Peruvian tourism businesses have seen their recovery forecasts seriously affected due to the ongoing strike that is devastating the country. With only at the beginning of the Holy Week, more than 100 million soles have been lost.
The Peruvian tourism sector has been significantly affected by the protests of transporters close to Easter celebrations, a season in which tourist operators hoped to collect - or come as close as possible to - the US$ 182 million that they were able to produce in the years before the pandemic.
The National Chamber of Tourism (Canatur in Spanish) estimates losses of at least 100 million soles from last week to today due to the blockades. In Lima alone, investments of almost 20 million soles were lost in tourist services due to Monday's curfew. In addition, passengers cannot go to Cusco because they are prevented from traveling within the national territory. Not to mention that in the south, a sector of protesters also tried to take over the Juliaca airport. People are left without excursions, Machu Picchu or the possibility of returning to their cities of origin.
The Peruvian Association of Inbound and Domestic Tour Operators (Apotur) reported that foreign tourists who had planned a trip to the country have so far canceled 10% of their tourist reservations for this month.
"People are canceling tourist packages, which include tourist transportation, hotels, restaurants, guides, among other services," commented Enrique Quiñones, president of Apotur, to Gestión news.
The tourists who canceled their trips to Peru are mainly from the United States and Latin American countries, and were expecting to visit Lima, Cusco, Puno, Pisco and Nazca.
Quiñones now points out that the latter destinations are no longer being included due to roadblocks on the highways leading to these areas.
It is estimated that the tourism sector is losing close to US$1,100 for each tourist who does not visit Peru.
On the other hand, the president of Ahora Peru, Blanca Chavez, assures that 80% of the reservations in the south of the country have been canceled, including flights, lodging, tourist packages and restaurants, aimed at domestic and, above all, inbound tourism. As it is recalled, the Holy Week season takes place this month between Sunday, April 10 and Saturday, April 16.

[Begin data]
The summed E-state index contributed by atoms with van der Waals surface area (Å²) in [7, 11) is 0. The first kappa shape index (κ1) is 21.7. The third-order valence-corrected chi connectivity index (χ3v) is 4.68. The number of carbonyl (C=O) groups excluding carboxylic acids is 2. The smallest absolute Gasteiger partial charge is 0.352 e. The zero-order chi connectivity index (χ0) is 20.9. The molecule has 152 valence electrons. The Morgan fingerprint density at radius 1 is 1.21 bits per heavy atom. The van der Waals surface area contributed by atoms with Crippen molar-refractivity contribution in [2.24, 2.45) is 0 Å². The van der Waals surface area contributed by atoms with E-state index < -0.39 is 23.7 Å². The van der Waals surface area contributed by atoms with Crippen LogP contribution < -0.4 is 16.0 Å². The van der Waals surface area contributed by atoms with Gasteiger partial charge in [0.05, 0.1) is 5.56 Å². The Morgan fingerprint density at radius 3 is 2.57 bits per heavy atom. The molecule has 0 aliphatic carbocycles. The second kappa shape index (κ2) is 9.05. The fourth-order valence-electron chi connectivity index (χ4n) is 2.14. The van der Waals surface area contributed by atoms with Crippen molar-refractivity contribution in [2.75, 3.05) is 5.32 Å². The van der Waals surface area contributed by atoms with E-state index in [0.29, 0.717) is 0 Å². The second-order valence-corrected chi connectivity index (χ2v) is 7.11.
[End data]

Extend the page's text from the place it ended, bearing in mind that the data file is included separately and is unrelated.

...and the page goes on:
In this sense, he points out that the proposal of the Ministry of Economy and Finance (MEF) to exempt some products of the basic family basket from VAT for six months is insufficient since the recovery process of restaurants in this area could take an average of three years.
The South is Paralyzed
The drop in tourism in the Imperial City of Cusco is increasing due to the social uproar. Easter Week will not be the breath of fresh air that tourism operators were expecting. According to the president of the Chamber of Commerce of Cusco, Edy Cuellar, there are already more than 1,000 trip cancellations for April and thus fewer tourists are expected. The curfew dictated for Lima generated uncertainty and interrupted traffic to Cusco.
The head of the Municipal Company of Festivities of Cusco (Emufec), Fernando Santoyo, said that it is estimated that the political and social crisis will affect 15% of the projected tourism for this month. In other words, around 10,000 fewer tourists would visit Machu Picchu due to the protests. In economic terms, we are talking about a loss of more than 1 million soles for Cusco.
In Arequipa the situation is worse. Enrique Santana, president of the Association of Tourism Travel Agencies (AVIT in Spanish), said that the Colca Canyon, one of the most visited sights, was already suffering from wear and tear and that other attractions are not being exploited. He added that if there is no access to the region, minimum numbers to continue with the recovery of the sector will not be met.
Calos Canales, president of Canatur stated: "The worst thing is that there are people who do not want to leave Lima in their own vehicles. The tourists who come to Peru for 15 days usually go overland from Ica to Cusco and Puno and then finish their trip".
Blanca Chávez, President of Ahora Perú said: "Ayacucho was waiting for a good Holy Week for a long time. We had many expectations and reservations. But who can guarantee us that there will be no strike in the south? People are scared, as is natural".
It should be noted that the Holy Week holidays account for 35% of annual sales in the tourism sector.